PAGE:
How to Screen Tenants Effectively and Efficiently
by Tina Hizon
Dec 01, 2016
If you're in the rental business, you've probably experienced uneasiness or even anxiety at some point whenever you have a vacancy. Resist the urge of renting out to the first person who shows interest in your property just to avoid vacancies. You shouldn't entrust your property to just anyone.
You're probably familiar with horror stories from other landlords (stolen furniture, incurred damages, scammers, bouncing checks, etc). You wouldn't want the same thing to happen to you, not after spending thousands or millions of your hard earned money to own and furnish the property. To help you avoid these problems, you need to screen your tenants properly.
According to John Nuzzolese, "95% of your tenant problems can be eliminated in the screening process." To save you from headaches in the future, read on how to screen your tenants effectively and efficiently.
1.) Find ways to disqualify your prospect before you can show the property
I know it sounds counter-intuitive of what we want (which is finding a renter for your property) but looking for ways to disqualify tenants in the early stages can save you a lot of time later on. You wouldn't want to waste your time showing your property to someone who's only so-so interested or who may not be a good fit to rent your property.
Screening your applicants should begin upon first contact, whether through phone call or email. Come up with qualifying questions such as rental term, preferred date of moving in, number of people who will be staying, and if they smoke and have pets. You may also ask them for their reason for moving in. If they're moving because of legitimate concerns (i.e. to be near their workplace or school), there is a likelier chance that they will renew their contract and will most likely take care of your property. Be upfront with your rental price, security deposits, deadline for payments and other important facts that may help you disqualify your prospect.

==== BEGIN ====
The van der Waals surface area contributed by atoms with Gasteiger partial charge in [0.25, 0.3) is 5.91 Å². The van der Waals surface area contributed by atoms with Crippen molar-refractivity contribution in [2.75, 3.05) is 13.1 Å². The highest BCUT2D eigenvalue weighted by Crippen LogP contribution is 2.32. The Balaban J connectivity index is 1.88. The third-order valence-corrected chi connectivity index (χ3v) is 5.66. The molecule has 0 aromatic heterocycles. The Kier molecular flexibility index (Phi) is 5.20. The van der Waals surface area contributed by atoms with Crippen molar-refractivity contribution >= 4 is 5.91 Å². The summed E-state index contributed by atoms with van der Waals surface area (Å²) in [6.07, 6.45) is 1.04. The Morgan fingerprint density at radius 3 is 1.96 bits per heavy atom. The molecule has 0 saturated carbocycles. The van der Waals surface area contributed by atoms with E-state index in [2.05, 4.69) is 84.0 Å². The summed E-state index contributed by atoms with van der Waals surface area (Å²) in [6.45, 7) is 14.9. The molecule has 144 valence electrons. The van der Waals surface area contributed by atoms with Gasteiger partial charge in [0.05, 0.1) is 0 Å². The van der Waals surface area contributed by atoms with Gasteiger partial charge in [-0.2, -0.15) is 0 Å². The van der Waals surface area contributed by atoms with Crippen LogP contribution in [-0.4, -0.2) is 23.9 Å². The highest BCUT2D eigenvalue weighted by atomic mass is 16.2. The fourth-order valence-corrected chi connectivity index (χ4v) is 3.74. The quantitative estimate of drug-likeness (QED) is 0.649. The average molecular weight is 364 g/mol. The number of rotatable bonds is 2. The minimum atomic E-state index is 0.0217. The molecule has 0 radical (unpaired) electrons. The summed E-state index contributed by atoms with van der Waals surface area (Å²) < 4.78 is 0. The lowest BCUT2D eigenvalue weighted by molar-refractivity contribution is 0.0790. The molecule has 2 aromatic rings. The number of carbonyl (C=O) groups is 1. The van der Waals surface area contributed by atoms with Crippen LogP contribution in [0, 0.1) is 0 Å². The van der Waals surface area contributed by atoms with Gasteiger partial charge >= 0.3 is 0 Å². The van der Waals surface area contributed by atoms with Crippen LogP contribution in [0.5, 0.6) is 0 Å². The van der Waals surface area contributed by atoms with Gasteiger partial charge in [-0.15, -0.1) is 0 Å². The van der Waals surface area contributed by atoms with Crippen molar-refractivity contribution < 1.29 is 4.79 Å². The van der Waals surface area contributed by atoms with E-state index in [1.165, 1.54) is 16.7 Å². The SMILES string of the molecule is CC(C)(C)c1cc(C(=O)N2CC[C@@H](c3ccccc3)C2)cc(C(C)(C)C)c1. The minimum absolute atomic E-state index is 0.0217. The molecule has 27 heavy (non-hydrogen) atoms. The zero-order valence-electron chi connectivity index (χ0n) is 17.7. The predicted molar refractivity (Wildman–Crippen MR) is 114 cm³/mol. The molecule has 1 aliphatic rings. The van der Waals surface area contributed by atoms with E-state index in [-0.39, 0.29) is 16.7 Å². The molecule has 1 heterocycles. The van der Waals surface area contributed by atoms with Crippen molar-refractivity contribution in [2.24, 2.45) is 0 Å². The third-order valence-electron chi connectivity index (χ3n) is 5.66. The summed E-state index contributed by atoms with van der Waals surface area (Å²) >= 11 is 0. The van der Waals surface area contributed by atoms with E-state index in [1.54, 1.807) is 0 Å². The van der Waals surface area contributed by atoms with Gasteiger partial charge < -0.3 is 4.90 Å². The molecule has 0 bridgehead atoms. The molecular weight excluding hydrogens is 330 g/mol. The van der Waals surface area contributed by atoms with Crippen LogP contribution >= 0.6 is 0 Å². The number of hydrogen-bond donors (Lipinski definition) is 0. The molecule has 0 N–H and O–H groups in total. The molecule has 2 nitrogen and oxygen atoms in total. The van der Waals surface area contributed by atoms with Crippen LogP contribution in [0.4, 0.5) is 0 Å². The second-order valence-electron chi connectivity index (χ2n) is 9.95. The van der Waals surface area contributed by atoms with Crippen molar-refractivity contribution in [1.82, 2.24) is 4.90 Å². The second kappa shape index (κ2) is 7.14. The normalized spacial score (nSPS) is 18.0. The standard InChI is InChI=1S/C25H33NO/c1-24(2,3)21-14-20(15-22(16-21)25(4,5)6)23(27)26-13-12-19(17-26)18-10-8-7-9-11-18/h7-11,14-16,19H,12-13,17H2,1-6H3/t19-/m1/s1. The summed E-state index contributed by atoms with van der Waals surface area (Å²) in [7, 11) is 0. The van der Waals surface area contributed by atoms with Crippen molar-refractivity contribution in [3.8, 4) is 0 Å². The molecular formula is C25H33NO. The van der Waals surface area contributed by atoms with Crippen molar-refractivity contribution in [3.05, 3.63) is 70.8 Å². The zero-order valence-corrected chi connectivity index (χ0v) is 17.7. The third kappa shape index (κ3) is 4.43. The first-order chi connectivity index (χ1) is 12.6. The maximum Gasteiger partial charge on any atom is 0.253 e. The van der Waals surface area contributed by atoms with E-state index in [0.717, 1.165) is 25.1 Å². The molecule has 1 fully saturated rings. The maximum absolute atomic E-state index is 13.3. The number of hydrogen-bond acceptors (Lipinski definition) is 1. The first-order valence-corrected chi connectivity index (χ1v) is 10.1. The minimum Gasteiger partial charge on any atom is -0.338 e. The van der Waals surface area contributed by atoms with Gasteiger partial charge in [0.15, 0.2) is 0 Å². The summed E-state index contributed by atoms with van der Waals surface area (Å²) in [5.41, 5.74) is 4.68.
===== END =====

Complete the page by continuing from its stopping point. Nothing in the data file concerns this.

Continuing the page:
Don't worry about turning down leads this early. It's better to weed out right away so that you can focus your time and energy on prospects that have higher chances of becoming your tenants.
2.) Set an appointment to view the property
If a prospective tenant meets the criteria and shows serious interest in renting your property, proceed to setting an appointment with him to show the place. Since you'll be meeting face-to-face, you may want to take this opportunity to assess your applicants even more. For example, take note of their appearance. I know we shouldn't judge a book by its cover but their appearance can give a subtle hint of their lifestyle; an unkept appearance most likely has an unkempt lifestyle and home.
You also have to take into consideration that you'll be dealing with them for months to come so you have to watch out for signs if they seem difficult to deal with. If any criticism comes up while inspecting the place, ask yourself if they are raising valid concerns or just coming up with reasons to negotiate the price.
3.) Have your prospects fill up a rental application form
This isn't mandatory but asking your prospects to fill up a rental application form can help a lot in the screening process. Your application form should ask for details like full name, birthday, address, phone number, name and phone number of person to contact in case of emergency, Social Security, TIN and driver's licence numbers. It should also include employment details, income and credit history. You may ask them to include references of their current company (you can call up the HR to verify facts of their employment and income) and past landlords (have they been problematic tenants?).
You can also do a credit report on your prospective tenants. Just make sure you get their approval for background checking and that you'll be collecting a screening fee by having them sign an agreement (this can be included in your application form).
Keeping application forms can also serve as reference if they ask for an explanation why their rental application was turned down
4.) Go over the lease agreement with your tenant
Screening doesn't end after you've approved an application. Until your prospect signs the lease term agreement and seals the deal, you should continue screening and decide if you're making the right decision. Go over the lease agreement with your tenant and make sure he understands the items stated in the contract before you let him sign. If he argues on any item or raises some concern on meeting payment deadlines (and is even uncomfortable with late payment charges), consider the deal off. It's better to look for another tenant than settle on the wrong one.
Happy Renting and good luck in screening tenants!
Got some useful tips? Add your thoughts on the comments below. :)